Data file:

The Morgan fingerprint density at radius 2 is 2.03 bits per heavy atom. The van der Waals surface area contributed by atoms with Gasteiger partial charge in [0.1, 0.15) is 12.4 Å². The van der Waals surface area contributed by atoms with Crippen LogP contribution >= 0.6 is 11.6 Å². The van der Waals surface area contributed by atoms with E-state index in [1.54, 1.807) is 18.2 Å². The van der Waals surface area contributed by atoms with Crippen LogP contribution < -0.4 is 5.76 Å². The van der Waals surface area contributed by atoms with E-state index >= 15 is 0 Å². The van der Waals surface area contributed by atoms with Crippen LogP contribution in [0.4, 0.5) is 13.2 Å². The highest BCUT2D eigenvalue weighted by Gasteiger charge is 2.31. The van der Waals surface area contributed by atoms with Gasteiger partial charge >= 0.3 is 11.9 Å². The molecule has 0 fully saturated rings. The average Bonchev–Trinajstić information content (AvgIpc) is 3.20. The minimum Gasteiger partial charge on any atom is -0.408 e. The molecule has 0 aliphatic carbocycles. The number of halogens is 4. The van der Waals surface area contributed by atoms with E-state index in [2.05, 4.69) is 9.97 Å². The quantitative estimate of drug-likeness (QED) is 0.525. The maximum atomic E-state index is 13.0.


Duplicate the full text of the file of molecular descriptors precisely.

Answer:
The Morgan fingerprint density at radius 2 is 2.03 bits per heavy atom. The van der Waals surface area contributed by atoms with Gasteiger partial charge in [0.1, 0.15) is 12.4 Å². The van der Waals surface area contributed by atoms with Crippen LogP contribution >= 0.6 is 11.6 Å². The van der Waals surface area contributed by atoms with E-state index in [1.54, 1.807) is 18.2 Å². The van der Waals surface area contributed by atoms with Crippen LogP contribution < -0.4 is 5.76 Å². The van der Waals surface area contributed by atoms with E-state index >= 15 is 0 Å². The van der Waals surface area contributed by atoms with Crippen LogP contribution in [0.4, 0.5) is 13.2 Å². The highest BCUT2D eigenvalue weighted by Gasteiger charge is 2.31. The van der Waals surface area contributed by atoms with Gasteiger partial charge >= 0.3 is 11.9 Å². The molecule has 0 fully saturated rings. The average Bonchev–Trinajstić information content (AvgIpc) is 3.20. The minimum Gasteiger partial charge on any atom is -0.408 e. The molecule has 0 aliphatic carbocycles. The number of halogens is 4. The van der Waals surface area contributed by atoms with E-state index in [2.05, 4.69) is 9.97 Å². The quantitative estimate of drug-likeness (QED) is 0.525. The maximum atomic E-state index is 13.0.